Texas AFL-CIO

Moeller: Shame on Those Who Would Treat Jobless Workers as Suspected Drug Users

Feb. 17, 2012

News Release
Contacts: Becky Moeller
Or Ed Sills, (512)477-6195


Starting Place on UI Benefits Is Dignity for Workers

Texas AFL-CIO President Becky Moeller issued this comment in response to a Texas Association of Business news release calling for drug testing for unemployed workers:

“First of all, we’re delighted that federal unemployment benefits will continue at least through the rest of 2012. The foremost concern of the state labor federation is jobs with dignity for all Texans, and we see UI as an indispensable program in a now-improving economy for workers who are diligently seeking a transition to new jobs”

“We remain disturbed, however, that some politicians and interest groups want to attack the unemployment system by subjecting workers who lost their jobs through no fault of their own to insulting and costly drug tests.”

“We continue to wait for legislative proposals to require CEOs who accept corporate welfare and promise jobs that they often don’t deliver to take drug tests. Come to think of it, we’re still waiting for heads of local Chambers of Commerce in Texas who were granted sweetheart exemptions from paying all property taxes on their expensive headquarters properties to take drug tests to prove they are ‘ready and available’ to use taxpayer money.”

“The Unemployment Insurance system should be about dignity, not punishment. Shame on those who think workers who have drawn low cards in a tough economy should be treated like suspected drug users.”

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opeiu298/afl-cio
 

 

Here is the Texas Association of Business News Release:

Unemployment Extension Includes Limited Drug Testing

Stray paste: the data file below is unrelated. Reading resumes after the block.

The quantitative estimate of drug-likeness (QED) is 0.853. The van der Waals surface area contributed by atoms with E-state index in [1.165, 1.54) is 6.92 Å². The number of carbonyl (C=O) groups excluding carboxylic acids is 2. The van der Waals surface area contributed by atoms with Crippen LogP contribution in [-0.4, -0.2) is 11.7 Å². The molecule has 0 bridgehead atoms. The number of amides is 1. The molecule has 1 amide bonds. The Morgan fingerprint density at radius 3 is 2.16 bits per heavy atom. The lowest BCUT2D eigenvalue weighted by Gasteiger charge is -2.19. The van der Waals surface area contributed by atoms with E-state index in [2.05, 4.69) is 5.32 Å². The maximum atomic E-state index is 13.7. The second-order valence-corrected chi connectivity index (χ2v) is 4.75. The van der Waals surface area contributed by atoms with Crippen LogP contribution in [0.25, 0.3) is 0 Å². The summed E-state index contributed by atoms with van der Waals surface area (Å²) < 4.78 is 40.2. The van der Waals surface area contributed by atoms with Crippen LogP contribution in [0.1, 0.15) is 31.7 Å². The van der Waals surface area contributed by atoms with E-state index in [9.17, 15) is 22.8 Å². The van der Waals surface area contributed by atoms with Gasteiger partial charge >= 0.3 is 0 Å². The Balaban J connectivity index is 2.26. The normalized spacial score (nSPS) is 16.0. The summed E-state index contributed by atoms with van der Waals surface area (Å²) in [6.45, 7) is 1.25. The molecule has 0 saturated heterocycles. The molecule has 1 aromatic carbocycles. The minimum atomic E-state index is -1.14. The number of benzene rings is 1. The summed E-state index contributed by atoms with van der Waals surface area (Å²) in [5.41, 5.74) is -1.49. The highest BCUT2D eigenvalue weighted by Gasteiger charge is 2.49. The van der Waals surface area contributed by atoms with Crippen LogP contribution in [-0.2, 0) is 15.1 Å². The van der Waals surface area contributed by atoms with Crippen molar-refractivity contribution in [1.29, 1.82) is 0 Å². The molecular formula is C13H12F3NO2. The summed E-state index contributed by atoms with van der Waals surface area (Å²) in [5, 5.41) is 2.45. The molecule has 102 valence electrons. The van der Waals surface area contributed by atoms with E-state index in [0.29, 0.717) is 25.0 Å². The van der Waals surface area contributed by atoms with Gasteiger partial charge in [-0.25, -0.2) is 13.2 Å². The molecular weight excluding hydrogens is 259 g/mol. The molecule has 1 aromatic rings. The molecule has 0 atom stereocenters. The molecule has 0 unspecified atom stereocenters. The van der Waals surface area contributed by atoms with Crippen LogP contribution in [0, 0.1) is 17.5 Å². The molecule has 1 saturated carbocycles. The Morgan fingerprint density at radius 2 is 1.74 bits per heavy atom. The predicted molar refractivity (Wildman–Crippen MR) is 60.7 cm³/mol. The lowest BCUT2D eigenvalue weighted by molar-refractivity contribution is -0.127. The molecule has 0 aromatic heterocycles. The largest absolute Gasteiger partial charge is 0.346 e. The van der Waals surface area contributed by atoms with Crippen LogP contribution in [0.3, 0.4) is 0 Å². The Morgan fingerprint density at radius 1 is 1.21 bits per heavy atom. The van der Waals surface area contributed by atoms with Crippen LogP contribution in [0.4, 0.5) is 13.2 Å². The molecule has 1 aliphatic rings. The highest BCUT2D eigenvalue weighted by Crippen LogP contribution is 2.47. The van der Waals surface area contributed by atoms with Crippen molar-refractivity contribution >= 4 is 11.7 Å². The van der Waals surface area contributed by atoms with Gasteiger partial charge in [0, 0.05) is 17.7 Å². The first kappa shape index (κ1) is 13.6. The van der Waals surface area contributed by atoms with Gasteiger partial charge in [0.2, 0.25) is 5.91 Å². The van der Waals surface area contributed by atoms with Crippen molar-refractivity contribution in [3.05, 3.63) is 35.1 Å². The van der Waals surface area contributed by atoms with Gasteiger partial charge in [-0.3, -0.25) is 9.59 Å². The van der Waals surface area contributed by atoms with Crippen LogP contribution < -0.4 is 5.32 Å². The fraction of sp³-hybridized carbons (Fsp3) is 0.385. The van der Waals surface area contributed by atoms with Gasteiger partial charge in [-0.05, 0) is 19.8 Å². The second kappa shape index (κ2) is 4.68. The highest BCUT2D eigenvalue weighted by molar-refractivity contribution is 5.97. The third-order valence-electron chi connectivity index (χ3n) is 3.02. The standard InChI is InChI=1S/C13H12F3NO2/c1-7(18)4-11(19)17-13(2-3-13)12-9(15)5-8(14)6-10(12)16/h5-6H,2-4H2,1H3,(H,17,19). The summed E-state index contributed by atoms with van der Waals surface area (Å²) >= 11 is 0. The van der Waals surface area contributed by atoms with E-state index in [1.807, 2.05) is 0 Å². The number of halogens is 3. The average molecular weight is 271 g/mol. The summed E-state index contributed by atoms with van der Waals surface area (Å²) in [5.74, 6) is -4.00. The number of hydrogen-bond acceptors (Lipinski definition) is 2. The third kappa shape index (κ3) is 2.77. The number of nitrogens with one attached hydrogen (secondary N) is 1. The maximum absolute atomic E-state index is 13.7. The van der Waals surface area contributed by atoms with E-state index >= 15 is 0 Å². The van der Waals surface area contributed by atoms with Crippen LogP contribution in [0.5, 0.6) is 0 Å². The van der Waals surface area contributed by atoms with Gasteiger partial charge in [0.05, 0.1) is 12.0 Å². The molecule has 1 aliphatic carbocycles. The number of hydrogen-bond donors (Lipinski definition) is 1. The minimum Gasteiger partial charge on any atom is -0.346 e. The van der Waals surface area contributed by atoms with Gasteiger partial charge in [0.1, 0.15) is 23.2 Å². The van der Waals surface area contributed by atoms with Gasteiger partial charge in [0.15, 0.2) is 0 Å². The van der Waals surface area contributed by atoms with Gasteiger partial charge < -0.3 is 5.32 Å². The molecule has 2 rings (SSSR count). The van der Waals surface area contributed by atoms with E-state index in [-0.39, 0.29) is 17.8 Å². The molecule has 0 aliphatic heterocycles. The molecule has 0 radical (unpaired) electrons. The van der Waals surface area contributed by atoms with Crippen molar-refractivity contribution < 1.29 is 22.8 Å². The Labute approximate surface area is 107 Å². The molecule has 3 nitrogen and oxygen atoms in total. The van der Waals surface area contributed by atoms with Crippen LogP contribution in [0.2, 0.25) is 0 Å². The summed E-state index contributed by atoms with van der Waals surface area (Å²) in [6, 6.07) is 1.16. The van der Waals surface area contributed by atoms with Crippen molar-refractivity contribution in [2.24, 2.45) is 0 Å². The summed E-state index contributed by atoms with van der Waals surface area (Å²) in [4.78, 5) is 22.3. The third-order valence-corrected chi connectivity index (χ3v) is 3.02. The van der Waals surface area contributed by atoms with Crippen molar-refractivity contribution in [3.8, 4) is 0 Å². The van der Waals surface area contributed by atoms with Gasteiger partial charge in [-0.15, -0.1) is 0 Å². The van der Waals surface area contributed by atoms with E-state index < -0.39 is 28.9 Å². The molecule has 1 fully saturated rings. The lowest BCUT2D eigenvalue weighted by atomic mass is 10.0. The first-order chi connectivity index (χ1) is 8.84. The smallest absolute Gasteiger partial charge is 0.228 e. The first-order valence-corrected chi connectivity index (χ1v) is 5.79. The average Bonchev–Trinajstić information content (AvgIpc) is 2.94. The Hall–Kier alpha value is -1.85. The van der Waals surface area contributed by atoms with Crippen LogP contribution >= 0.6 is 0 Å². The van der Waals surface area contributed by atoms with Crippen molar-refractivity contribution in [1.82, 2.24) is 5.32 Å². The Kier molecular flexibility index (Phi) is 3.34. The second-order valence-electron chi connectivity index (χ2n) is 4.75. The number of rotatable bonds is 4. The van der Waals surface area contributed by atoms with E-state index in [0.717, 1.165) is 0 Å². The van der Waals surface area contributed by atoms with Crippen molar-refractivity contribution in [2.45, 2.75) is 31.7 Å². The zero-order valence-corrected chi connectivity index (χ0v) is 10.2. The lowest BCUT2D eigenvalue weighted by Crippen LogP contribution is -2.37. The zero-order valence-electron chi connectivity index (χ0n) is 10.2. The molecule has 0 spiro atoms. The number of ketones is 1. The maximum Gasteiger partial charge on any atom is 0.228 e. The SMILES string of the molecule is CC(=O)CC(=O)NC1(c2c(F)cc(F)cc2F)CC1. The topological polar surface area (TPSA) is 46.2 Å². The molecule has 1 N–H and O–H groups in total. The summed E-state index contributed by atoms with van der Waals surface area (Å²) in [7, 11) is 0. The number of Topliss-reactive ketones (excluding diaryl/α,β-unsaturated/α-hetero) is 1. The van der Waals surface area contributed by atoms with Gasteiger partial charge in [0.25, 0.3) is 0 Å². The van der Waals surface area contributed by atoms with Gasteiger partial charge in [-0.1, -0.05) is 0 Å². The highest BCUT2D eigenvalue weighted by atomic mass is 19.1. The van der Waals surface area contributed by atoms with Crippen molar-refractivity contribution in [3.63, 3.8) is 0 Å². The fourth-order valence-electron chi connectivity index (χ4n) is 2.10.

It’s a good step, now needs state legislative action

 

AUSTIN, TX— The following quotes may be attributed to Bill Hammond, president and CEO of the Texas Association of Business, reacting to congressional passage of an extension of unemployment benefits that will give states a limited right to drug test people receiving unemployment benefits.

“The old saying goes, ‘you have to start somewhere,’ and that’s what we have,” said Texas Association of Business President and CEO Bill Hammond. “I am pleased that, at least in this limited way, Congress has given states the power to drug test people receiving unemployment benefits. People getting those benefits should be ready and available for work, and if they are using drugs and unable to pass a drug test, they are neither ready nor available.”

“I urge state lawmakers at the earliest possible time to take up this issue and pass a bill that will allow drug testing for unemployment recipients if the job they are applying for demands such testing.”

Note: The bill passed by Congress also allows for such testing if someone is dismissed from a job because they failed or refused a drug test. That would have limited impact on Texas since people dismissed for cause, like drug test failure, usually don’t qualify for unemployment benefits.

 

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